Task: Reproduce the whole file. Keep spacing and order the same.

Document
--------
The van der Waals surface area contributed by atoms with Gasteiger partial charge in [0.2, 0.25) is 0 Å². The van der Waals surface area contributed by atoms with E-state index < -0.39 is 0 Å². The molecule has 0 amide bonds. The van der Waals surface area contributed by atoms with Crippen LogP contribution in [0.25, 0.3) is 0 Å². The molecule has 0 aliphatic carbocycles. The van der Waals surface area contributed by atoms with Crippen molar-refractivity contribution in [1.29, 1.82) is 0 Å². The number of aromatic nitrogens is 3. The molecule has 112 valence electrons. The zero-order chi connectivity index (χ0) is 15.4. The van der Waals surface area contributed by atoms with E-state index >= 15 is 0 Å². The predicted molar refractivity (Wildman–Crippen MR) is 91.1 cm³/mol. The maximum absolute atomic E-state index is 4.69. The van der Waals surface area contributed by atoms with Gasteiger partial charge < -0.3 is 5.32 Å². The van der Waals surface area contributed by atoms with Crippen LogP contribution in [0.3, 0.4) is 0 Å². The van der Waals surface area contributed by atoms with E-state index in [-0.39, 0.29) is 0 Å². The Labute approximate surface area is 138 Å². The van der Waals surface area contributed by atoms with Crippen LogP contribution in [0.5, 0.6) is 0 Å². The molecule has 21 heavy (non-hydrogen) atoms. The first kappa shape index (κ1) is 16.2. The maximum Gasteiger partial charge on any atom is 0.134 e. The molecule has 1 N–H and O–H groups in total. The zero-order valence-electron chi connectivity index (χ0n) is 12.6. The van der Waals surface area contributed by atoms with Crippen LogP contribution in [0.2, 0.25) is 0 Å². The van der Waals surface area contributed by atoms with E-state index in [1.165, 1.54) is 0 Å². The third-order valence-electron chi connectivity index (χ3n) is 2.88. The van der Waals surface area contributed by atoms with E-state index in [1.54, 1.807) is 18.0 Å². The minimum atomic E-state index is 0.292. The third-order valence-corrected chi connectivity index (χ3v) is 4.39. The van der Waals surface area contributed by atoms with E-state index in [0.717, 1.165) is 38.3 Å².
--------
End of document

The van der Waals surface area contributed by atoms with Gasteiger partial charge in [0.2, 0.25) is 0 Å². The van der Waals surface area contributed by atoms with E-state index < -0.39 is 0 Å². The molecule has 0 amide bonds. The van der Waals surface area contributed by atoms with Crippen LogP contribution in [0.25, 0.3) is 0 Å². The molecule has 0 aliphatic carbocycles. The van der Waals surface area contributed by atoms with Crippen molar-refractivity contribution in [1.29, 1.82) is 0 Å². The number of aromatic nitrogens is 3. The molecule has 112 valence electrons. The zero-order chi connectivity index (χ0) is 15.4. The van der Waals surface area contributed by atoms with E-state index >= 15 is 0 Å². The predicted molar refractivity (Wildman–Crippen MR) is 91.1 cm³/mol. The maximum absolute atomic E-state index is 4.69. The van der Waals surface area contributed by atoms with Gasteiger partial charge < -0.3 is 5.32 Å². The van der Waals surface area contributed by atoms with Crippen LogP contribution in [0.3, 0.4) is 0 Å². The van der Waals surface area contributed by atoms with E-state index in [-0.39, 0.29) is 0 Å². The Labute approximate surface area is 138 Å². The van der Waals surface area contributed by atoms with Crippen LogP contribution in [0.5, 0.6) is 0 Å². The molecule has 21 heavy (non-hydrogen) atoms. The first kappa shape index (κ1) is 16.2. The maximum Gasteiger partial charge on any atom is 0.134 e. The molecule has 1 N–H and O–H groups in total. The zero-order valence-electron chi connectivity index (χ0n) is 12.6. The van der Waals surface area contributed by atoms with Crippen LogP contribution in [0.2, 0.25) is 0 Å². The van der Waals surface area contributed by atoms with E-state index in [1.165, 1.54) is 0 Å². The third-order valence-electron chi connectivity index (χ3n) is 2.88. The van der Waals surface area contributed by atoms with E-state index in [1.54, 1.807) is 18.0 Å². The minimum atomic E-state index is 0.292. The third-order valence-corrected chi connectivity index (χ3v) is 4.39. The van der Waals surface area contributed by atoms with E-state index in [0.717, 1.165) is 38.3 Å².